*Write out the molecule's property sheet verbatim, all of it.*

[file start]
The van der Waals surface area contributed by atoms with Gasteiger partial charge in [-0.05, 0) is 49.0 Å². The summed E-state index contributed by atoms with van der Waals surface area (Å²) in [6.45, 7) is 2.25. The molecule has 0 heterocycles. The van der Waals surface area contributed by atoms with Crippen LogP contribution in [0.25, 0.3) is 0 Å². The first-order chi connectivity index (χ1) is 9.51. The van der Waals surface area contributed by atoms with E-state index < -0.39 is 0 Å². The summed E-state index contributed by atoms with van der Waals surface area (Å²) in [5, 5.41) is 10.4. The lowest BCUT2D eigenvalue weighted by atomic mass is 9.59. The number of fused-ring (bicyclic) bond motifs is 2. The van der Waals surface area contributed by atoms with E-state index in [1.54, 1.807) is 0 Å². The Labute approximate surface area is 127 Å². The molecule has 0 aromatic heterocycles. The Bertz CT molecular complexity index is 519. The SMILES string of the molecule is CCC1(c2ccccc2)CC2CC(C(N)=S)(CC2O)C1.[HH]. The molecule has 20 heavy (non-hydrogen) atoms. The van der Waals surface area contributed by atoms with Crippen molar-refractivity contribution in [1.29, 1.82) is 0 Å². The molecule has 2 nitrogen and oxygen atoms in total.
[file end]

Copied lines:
The van der Waals surface area contributed by atoms with Gasteiger partial charge in [-0.05, 0) is 49.0 Å². The summed E-state index contributed by atoms with van der Waals surface area (Å²) in [6.45, 7) is 2.25. The molecule has 0 heterocycles. The van der Waals surface area contributed by atoms with Crippen LogP contribution in [0.25, 0.3) is 0 Å². The first-order chi connectivity index (χ1) is 9.51. The van der Waals surface area contributed by atoms with E-state index < -0.39 is 0 Å². The summed E-state index contributed by atoms with van der Waals surface area (Å²) in [5, 5.41) is 10.4. The lowest BCUT2D eigenvalue weighted by atomic mass is 9.59. The number of fused-ring (bicyclic) bond motifs is 2. The van der Waals surface area contributed by atoms with E-state index in [1.54, 1.807) is 0 Å². The Labute approximate surface area is 127 Å². The molecule has 0 aromatic heterocycles. The Bertz CT molecular complexity index is 519. The SMILES string of the molecule is CCC1(c2ccccc2)CC2CC(C(N)=S)(CC2O)C1.[HH]. The molecule has 20 heavy (non-hydrogen) atoms. The van der Waals surface area contributed by atoms with Crippen molar-refractivity contribution in [1.29, 1.82) is 0 Å². The molecule has 2 nitrogen and oxygen atoms in total.